Shockproof dog collars are a good tool, says trainer


A local dog trainer is not happy with some of the PEI Humane Society’s opinions on certain dog collars.

The Humane Society calls certain necklaces, such as electronic or shock necklaces, inhuman.

Dog trainer Duke Ferguson said these collars have helped him train thousands of dogs.

He said they are a good tool.

Ferguson isn’t happy that the PEI Humane Society and other groups don’t see necklaces the same way he does.

Ferguson said he heard from clients across Canada and Prince Edward Island who had not been allowed to adopt dogs because they were using collars.

Prince Edward Island dog trainer Duke Ferguson says he has clients who have not been allowed to adopt dogs because they use collars that some groups consider inhumane . (SRC)

“Not just one, not just two, but many, many, many. Weekly, monthly, I hear it,” Ferguson said.

Local Humane Society officials told CBC News they didn’t want a taped interview at this time.

However, two staff members said the PEI Humane Society does not support the use of pinch collars, strangled chains or electronic collars. And they said it was their policy if people used these collars, they couldn’t adopt an animal.

They wouldn’t say if this has happened before.

People are divided on training.

Other humanitarian companies have similar policies, and the Canadian Veterinary Medical Association has said collars can cause fear and anxiety in animals.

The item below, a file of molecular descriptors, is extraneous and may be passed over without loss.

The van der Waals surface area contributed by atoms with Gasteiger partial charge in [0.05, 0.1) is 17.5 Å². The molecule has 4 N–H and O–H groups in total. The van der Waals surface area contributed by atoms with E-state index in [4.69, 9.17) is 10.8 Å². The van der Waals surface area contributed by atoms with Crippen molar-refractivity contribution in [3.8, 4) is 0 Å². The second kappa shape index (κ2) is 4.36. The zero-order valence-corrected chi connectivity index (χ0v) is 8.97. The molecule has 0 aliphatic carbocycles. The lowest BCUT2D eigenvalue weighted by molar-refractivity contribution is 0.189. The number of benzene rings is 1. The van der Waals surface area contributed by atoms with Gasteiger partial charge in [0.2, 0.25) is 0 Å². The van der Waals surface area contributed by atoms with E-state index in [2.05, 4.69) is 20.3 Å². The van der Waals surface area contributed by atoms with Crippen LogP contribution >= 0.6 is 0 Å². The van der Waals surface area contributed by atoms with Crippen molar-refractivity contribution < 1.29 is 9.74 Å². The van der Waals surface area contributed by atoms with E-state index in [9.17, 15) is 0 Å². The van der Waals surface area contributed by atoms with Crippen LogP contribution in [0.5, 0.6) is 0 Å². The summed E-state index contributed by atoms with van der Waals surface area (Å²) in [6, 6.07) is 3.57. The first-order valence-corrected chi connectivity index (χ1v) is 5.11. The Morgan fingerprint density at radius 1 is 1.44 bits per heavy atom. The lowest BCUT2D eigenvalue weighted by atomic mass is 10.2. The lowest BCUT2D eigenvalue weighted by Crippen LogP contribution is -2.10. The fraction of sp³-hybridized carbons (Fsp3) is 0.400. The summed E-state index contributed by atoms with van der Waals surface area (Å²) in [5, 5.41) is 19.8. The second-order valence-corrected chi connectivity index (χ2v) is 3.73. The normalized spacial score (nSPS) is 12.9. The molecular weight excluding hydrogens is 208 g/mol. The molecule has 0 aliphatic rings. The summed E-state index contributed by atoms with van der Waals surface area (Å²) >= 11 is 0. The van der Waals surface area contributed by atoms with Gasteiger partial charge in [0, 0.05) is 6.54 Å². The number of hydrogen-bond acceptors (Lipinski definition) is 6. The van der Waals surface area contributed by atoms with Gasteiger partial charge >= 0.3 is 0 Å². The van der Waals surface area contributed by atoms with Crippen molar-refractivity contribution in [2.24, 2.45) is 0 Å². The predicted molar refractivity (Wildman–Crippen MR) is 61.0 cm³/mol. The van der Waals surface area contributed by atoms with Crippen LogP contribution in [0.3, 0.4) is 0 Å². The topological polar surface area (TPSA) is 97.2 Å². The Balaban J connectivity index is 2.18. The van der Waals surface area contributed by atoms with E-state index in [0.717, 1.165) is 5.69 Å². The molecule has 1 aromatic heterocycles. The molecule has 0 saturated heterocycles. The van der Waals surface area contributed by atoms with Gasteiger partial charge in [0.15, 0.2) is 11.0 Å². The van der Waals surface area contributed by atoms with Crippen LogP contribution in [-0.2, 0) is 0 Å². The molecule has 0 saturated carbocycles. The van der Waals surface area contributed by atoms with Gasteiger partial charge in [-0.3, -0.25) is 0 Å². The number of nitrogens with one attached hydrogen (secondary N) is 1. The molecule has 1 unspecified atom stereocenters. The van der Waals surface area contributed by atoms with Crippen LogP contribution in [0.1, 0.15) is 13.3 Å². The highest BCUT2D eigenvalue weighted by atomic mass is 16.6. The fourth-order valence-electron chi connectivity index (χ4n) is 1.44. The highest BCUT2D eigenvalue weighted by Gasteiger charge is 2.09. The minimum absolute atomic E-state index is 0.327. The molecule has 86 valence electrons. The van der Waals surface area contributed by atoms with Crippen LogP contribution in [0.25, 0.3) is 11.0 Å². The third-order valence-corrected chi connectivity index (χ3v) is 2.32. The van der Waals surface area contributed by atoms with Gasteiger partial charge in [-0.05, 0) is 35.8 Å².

Ferguson doesn’t like the word shock. It causes people to hold the electronic collar in their hands to feel the stimulus.

“It’s a physical tactile communicator so that I can draw the dog’s attention to me, so the dog can feel stimulation and associate the attention with the owner,” he said.

Veterinarian Dr Alice Crook of the Sir James Dunn Animal Welfare Center at Atlantic Veterinary College said trainers with advanced skills might be able to use these collars, but they can cause aggression in dogs.

The collars might be suitable for trainers with advanced skills, says Dr Alice Crook of the Sir James Dunn Animal Welfare Center. (SRC)

“The potential for problems with owners who are not as qualified is greater than the potential for positive impact,” she said.

Crook said the PEI Humane Society has the right to monitor the training methods people use.

Crook said that positive reinforcement, like giving a dog food, praise, and attention, works best.

Ferguson also uses these methods, but said the necklaces add to that.

He said he had turned away dogs that needed to be euthanized due to behavioral issues.

Ferguson has an open invitation to the PEI Humane Society to show them his training techniques, he said.


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